S.M.A.R.T. Creative Career Goals, Part 1

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This post is an excerpt from chapter 18 of my book Calling All Artists. As we approach the end of the year, I thought it would be appropriate to start thinking about goals for next year. I suggest doing this in November before the holiday season begins so you can hit the ground running in January! Enjoy!

You’ll fail at 100% of the goals you don’t set.  —Mark Victor Hansen

Once you are clear on your calling, you set goals, plan your work, then work your plan. In order to plan, you have to set S.M.A.R.T. goals. I was introduced to this goal setting system last December when I went through Micheal Hyatt’s five day goal setting course. Prior to that my goals were usually missing on of these 5 very important components, but I didn’t even realize it. This simple system took my goal setting to an entirely new level.

S.M.A.R.T. goals are:
1. Specific: Your goals must be clear and detailed, not broad, general or vague.
2. Measurable: You must be able to measure progress toward your goals.
3. Achievable: Your goals must be realistic and attainable.
4. Relevant: Your goals must matter. They must line up with you overall plans and strategy.
5. Time-bound: Your goals must have a time frame and a target date or deadline.

I honestly didn’t know how powerful each of these components was until I implemented them into my goals this year. I have been setting goals for years, however I have found this method to be revolutionary. I wish I would have learned it years ago. It’s amazing what one small pivot can accomplish in a short time.

What I’ve found is that even some great goal setters and achievers, are missing one of these components. Leaving one component out won’t kill your goal setting but it weakens it’s effectiveness. This method just flat out works.

Next week I’ll share more from that chapter, but in the mean time if you haven’t read the book you can get it here. Goal setting really should come after the hard work of nailing down your creative calling. Stay tuned!

Elements of Art: Shape


shape2Early in my animation career, I heard visual development artists and art directors mention shape language. Somewhat baffled and intrigued by this term, I started looking into it. I had learned about artistic voice, color scripts, and other strange right-brained terms, but was not familiar with shape language.

Shape language basically refers to how the shapes in a piece of art (character design, background, object, etc.) intentionally tell you something about the story, character, mood, or tone (or all of the above).

In previous posts, I listed the elements and principles of art, then unpacked the first element of art, line. This brings us to the second element of art. Shape. Understanding shape will help you in all aspects of the visual arts. A good understanding of shape will help you break large complex objects (even animals or the human form) into it’s simpler shape components.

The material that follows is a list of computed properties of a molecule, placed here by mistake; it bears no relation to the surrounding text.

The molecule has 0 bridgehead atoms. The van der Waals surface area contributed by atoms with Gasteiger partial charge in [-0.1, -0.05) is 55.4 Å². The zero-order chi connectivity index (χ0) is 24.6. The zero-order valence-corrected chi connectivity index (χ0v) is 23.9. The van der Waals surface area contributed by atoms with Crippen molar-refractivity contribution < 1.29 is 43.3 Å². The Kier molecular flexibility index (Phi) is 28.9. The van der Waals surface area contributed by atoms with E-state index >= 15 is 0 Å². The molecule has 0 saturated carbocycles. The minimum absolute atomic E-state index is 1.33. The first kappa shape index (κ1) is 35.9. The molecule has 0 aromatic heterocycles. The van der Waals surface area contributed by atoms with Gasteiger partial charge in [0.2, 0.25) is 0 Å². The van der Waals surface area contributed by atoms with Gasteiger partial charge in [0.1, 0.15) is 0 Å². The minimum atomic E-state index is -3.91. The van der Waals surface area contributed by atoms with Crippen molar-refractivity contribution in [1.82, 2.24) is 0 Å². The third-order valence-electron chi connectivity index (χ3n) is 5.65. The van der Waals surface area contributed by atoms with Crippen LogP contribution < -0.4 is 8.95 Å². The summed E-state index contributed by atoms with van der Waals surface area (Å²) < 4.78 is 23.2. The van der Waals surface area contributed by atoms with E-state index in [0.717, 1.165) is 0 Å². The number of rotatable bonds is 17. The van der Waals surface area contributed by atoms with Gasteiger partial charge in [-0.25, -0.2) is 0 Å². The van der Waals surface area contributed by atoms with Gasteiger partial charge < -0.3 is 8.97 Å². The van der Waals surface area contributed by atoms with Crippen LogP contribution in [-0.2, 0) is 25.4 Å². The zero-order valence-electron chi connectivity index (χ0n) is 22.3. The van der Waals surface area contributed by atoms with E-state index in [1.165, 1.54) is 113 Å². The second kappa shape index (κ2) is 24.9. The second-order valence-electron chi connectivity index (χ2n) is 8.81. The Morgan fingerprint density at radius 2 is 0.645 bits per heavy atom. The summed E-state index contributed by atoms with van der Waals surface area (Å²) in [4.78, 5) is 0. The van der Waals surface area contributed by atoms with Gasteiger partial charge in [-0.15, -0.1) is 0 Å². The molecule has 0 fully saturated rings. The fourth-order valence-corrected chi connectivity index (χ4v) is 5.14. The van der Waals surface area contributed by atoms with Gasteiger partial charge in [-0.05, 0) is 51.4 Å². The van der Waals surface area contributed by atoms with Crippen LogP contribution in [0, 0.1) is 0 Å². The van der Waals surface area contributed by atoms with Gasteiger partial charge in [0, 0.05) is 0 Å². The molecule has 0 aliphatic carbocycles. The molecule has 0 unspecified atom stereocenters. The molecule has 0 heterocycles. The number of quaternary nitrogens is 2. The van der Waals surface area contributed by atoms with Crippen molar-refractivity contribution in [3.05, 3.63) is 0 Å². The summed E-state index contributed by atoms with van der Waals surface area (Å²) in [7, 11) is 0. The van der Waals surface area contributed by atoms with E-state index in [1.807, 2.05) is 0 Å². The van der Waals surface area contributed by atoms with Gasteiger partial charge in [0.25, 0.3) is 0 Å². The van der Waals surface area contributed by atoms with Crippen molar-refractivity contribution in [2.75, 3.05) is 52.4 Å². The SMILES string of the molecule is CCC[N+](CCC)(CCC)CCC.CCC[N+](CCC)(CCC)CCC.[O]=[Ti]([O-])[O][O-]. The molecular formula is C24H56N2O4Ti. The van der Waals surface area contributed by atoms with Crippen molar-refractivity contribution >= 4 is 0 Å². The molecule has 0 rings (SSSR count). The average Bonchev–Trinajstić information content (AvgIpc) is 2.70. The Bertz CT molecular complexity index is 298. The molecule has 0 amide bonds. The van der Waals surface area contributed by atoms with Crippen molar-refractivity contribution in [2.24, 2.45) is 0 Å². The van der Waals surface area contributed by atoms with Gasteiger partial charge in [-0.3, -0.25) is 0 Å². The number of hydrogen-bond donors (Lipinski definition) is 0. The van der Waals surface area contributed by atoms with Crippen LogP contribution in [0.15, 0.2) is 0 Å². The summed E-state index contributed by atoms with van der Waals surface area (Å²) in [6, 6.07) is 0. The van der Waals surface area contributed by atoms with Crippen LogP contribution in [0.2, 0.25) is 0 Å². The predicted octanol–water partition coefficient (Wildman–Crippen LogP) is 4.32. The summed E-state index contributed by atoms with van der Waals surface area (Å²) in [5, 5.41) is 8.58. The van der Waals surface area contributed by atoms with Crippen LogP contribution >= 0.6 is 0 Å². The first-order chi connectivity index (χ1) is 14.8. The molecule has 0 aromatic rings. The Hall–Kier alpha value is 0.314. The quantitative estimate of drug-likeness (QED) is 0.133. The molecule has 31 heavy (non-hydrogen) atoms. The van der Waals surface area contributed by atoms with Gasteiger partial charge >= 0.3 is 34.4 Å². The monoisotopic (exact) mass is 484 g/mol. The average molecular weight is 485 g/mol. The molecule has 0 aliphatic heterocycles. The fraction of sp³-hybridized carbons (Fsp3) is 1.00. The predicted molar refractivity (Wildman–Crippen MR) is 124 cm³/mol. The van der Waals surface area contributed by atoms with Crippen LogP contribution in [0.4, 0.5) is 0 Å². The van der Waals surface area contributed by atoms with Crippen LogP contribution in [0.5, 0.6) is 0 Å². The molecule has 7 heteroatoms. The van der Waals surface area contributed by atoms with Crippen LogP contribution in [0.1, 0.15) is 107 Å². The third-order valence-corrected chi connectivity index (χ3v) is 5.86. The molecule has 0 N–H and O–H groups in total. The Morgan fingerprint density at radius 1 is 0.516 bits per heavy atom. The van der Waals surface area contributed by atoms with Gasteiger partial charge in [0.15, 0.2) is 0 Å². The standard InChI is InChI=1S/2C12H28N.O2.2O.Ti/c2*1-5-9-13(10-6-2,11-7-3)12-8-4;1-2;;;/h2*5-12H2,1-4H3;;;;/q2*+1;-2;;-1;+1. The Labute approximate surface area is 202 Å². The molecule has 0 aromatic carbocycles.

Understanding shape will help take the intimidation factor out of drawing and will give you direction in what shape choices you make when creating a character, prop, background, or other type of artwork.

LINES BECOME SHAPES
Shapes are basically made up of closed contour lines. They are two dimensional and do not have depth (or Z-space for my CG friends).

POSITIVE OR NEGATIVE
Shapes can be positive or negative. Positive shapes show the contour or silhouette of an object. Negative space is the space around an object. We often think of positive space, but good artists are just as cognizant and intentional with negative space as they are with positive space.

TYPES OF SHAPES
Shapes can be geometric (triangle, square, circle, etc.) or they can be organic. Organic shapes are freeform. They have no rules and are random. Organic shapes reflect nature. Most objects including characters, props, and landscape elements can be broken down into organic and geometric shapes.

SHAPE LANGUAGE
Once a basic understanding and use of shapes is integrated into your work, you can begin to understand and define more complex uses of shape such as the concept of shape language I mentioned above.

One of the clearest and most well defined use of shape language I use to describe or talk about shape language can be found in the animated film The Rise of the Guardians by DreamWorks. Each of the 6 main characters has a clearly defined shape language which carries emotional, story, character trait, and inter relational weight.

RECOMMENDED BOOK
The book The Art of DreamWorks Rise of the Guardians by Ramin Zahed does a fantastic job of unpacking each character’s shape language, the reasoning behind it, and how it impacted the film. For a great primer on shape language, I highly recommend this book.

UP NEXT!
In the next post, we’ll look at the third element of art. Stay tuned and thanks for reading!